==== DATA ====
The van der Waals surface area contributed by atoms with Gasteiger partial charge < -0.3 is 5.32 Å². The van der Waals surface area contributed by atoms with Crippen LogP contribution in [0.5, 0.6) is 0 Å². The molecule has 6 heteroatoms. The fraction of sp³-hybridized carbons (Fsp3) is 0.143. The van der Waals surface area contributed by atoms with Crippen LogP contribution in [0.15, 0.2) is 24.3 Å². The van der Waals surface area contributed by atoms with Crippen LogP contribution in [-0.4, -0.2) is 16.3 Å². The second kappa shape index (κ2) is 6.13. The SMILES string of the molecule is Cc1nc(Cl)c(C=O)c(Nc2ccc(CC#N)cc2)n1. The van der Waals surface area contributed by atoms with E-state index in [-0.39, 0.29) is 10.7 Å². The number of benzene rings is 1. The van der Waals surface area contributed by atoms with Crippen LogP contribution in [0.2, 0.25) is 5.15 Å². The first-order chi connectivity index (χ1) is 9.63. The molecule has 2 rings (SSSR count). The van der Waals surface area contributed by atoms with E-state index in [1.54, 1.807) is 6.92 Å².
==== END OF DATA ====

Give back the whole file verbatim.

The van der Waals surface area contributed by atoms with Gasteiger partial charge < -0.3 is 5.32 Å². The van der Waals surface area contributed by atoms with Crippen LogP contribution in [0.5, 0.6) is 0 Å². The molecule has 6 heteroatoms. The fraction of sp³-hybridized carbons (Fsp3) is 0.143. The van der Waals surface area contributed by atoms with Crippen LogP contribution in [0.15, 0.2) is 24.3 Å². The van der Waals surface area contributed by atoms with Crippen LogP contribution in [-0.4, -0.2) is 16.3 Å². The second kappa shape index (κ2) is 6.13. The SMILES string of the molecule is Cc1nc(Cl)c(C=O)c(Nc2ccc(CC#N)cc2)n1. The van der Waals surface area contributed by atoms with E-state index in [-0.39, 0.29) is 10.7 Å². The number of benzene rings is 1. The van der Waals surface area contributed by atoms with Crippen LogP contribution in [0.2, 0.25) is 5.15 Å². The first-order chi connectivity index (χ1) is 9.63. The molecule has 2 rings (SSSR count). The van der Waals surface area contributed by atoms with E-state index in [1.54, 1.807) is 6.92 Å².